Editors’ note: This is the first of several dispatches from Kurdistan, where the author is spending four months consulting for the American University in Iraq-Sulaimani.
My electronic plane ticket directed me to the “Azmar Air” counter at Istanbul’s Ataturk Airport. From there I’d fly to Sulaimani (the Kurdish spelling of Sulaimaniya), the city in Sulaimani Province of the Iraqi Kurdistan Autonomous Region. The problem: I couldn’t find the Azmar counter. The gentleman at the information booth informed me that I should go to the Atlasjet Office on the other side of the airport—a big disappointment since my two suitcases weighed a ton, and I was also lugging my computer bag and fumbling with my cane. There, though, the Atlasjet man told me that if I wanted to talk to someone from Azmar, a Kurdish airline, I should go back to the other side. Again, I walked crab-like across the airport, still finding no Azmar. Eventually, Atlasjet (a Turkish airline) took my Azmar e-ticket—Azmar, in fact, doesn’t exist at Ataturk Airport, which somebody should have told me at some point. I boarded and was on my way.
The Kurdish Autonomous Region of Iraq, “founded” in 1991 when the Kurds rose up against Saddam Hussein and were protected by a U.S. enforced no-fly zone, is the nation-state equivalent of Azmar Air: it’s an independent state that officially isn’t one. The Turks have been warming to their own Kurds of late—Turkish Prime Minister Recep Erdogan, for instance, wooed their votes in the recent election—and to the Kurdish Autonomous Region, too. Turkey’s National Security Council, the nation’s main political conduit of military influence, has recommended improving economic relations with “Northern Iraq.” The Kurds have reciprocated by claiming that they don’t support the murderous Kurdistan Workers’ Party (PKK) and would rather like a Turkish consulate in the northern Kurdish city of Irbil.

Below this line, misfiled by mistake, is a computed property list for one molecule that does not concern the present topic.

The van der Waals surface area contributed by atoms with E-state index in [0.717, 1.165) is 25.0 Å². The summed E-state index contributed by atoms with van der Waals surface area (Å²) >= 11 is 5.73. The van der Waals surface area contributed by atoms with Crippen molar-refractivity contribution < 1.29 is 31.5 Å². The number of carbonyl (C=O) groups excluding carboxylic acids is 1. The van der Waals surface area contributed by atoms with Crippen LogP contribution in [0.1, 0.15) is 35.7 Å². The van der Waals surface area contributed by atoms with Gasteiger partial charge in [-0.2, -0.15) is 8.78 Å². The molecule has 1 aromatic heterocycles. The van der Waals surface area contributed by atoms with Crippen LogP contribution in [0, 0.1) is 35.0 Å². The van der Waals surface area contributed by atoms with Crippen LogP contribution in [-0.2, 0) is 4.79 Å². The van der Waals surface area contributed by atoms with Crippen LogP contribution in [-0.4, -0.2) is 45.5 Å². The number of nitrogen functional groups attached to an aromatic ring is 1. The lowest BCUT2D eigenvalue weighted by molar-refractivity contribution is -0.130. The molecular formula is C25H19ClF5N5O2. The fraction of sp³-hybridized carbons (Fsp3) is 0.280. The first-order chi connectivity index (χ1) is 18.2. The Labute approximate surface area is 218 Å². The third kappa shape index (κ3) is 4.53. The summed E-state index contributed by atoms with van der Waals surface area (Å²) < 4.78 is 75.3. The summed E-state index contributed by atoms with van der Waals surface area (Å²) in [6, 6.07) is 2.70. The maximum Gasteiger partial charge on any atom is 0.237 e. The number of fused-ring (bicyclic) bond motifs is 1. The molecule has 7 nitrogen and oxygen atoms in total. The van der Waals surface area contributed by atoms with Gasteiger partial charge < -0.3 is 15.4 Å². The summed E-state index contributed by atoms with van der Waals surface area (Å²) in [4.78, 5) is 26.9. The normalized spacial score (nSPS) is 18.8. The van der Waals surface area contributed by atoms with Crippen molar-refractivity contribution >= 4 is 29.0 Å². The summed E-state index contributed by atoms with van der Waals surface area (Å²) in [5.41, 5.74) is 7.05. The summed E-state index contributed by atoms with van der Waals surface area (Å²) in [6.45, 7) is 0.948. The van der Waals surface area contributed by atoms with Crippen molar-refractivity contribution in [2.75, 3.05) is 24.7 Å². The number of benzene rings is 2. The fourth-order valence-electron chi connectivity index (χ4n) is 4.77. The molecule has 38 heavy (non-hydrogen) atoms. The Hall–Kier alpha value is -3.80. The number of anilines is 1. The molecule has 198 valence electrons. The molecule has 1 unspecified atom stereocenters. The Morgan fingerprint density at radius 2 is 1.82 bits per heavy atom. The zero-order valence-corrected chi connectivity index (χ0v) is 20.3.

But in Turkey and in Washington, D.C., “Kurdistan” dare not speak its name. Prime Minister Nechirvan Barzani of the Kurdistan Regional Government (KRG), the region’s official ruling body, has complained that the Kurds love America but get no respect from Washington. In response, State Department spokesman Robert Wood in February wouldn’t even use the word “Kurds,” referring to them instead as “one of Iraq’s ethnic components.”
The Kurds are the largest ethnic group on earth that doesn’t have a state of its own. And they’re not just in the Kurdish Autonomous Region of Iraq. There are more Kurds in Eastern Turkey than in Iraq, and lots in bordering Iran and Syria as well. That’s why almost no one but the Kurds of Iraq refers to their region as Kurdistan, and why Kurdistan looks like a state and walks like a state, but no one will call it a state. And in my view, it’s likely that it can’t become a real state without the unraveling of Iraq and a consequent civil and regional war.